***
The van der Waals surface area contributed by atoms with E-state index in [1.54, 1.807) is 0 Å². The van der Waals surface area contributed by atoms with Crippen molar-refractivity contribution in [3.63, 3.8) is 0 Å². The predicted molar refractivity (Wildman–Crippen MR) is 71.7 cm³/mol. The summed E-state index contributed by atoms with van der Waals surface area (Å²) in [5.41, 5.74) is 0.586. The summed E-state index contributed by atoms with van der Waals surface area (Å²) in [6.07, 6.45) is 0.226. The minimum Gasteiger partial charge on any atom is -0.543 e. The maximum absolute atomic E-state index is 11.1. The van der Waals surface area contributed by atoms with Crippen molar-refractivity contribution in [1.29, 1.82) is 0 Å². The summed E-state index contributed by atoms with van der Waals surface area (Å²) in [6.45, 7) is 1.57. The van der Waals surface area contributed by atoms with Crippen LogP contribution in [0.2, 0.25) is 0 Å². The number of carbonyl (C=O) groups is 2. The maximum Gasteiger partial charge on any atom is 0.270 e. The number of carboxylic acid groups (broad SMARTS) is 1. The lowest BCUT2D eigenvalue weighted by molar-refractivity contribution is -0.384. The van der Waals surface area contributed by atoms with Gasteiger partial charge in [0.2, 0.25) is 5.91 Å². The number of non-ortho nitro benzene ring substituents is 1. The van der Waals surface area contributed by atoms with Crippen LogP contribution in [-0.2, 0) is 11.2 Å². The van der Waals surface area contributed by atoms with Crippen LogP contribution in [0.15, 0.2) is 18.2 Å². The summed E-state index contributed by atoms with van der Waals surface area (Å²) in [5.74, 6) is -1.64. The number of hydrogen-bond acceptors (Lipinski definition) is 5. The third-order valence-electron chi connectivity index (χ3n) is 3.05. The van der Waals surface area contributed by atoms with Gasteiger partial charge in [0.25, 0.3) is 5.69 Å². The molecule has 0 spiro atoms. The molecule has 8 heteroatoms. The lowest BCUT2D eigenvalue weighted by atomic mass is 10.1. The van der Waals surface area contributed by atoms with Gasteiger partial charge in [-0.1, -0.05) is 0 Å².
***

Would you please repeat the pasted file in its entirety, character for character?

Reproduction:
The van der Waals surface area contributed by atoms with E-state index in [1.54, 1.807) is 0 Å². The van der Waals surface area contributed by atoms with Crippen molar-refractivity contribution in [3.63, 3.8) is 0 Å². The predicted molar refractivity (Wildman–Crippen MR) is 71.7 cm³/mol. The summed E-state index contributed by atoms with van der Waals surface area (Å²) in [5.41, 5.74) is 0.586. The summed E-state index contributed by atoms with van der Waals surface area (Å²) in [6.07, 6.45) is 0.226. The minimum Gasteiger partial charge on any atom is -0.543 e. The maximum absolute atomic E-state index is 11.1. The van der Waals surface area contributed by atoms with Crippen molar-refractivity contribution in [1.29, 1.82) is 0 Å². The summed E-state index contributed by atoms with van der Waals surface area (Å²) in [6.45, 7) is 1.57. The van der Waals surface area contributed by atoms with Crippen LogP contribution in [0.2, 0.25) is 0 Å². The number of carbonyl (C=O) groups is 2. The maximum Gasteiger partial charge on any atom is 0.270 e. The number of carboxylic acid groups (broad SMARTS) is 1. The lowest BCUT2D eigenvalue weighted by molar-refractivity contribution is -0.384. The van der Waals surface area contributed by atoms with Gasteiger partial charge in [0.2, 0.25) is 5.91 Å². The number of non-ortho nitro benzene ring substituents is 1. The van der Waals surface area contributed by atoms with Crippen LogP contribution in [-0.2, 0) is 11.2 Å². The van der Waals surface area contributed by atoms with Crippen LogP contribution in [0.15, 0.2) is 18.2 Å². The summed E-state index contributed by atoms with van der Waals surface area (Å²) in [5.74, 6) is -1.64. The number of hydrogen-bond acceptors (Lipinski definition) is 5. The third-order valence-electron chi connectivity index (χ3n) is 3.05. The van der Waals surface area contributed by atoms with Gasteiger partial charge in [0.25, 0.3) is 5.69 Å². The molecule has 0 spiro atoms. The molecule has 8 heteroatoms. The lowest BCUT2D eigenvalue weighted by atomic mass is 10.1. The van der Waals surface area contributed by atoms with Gasteiger partial charge in [-0.1, -0.05) is 0 Å².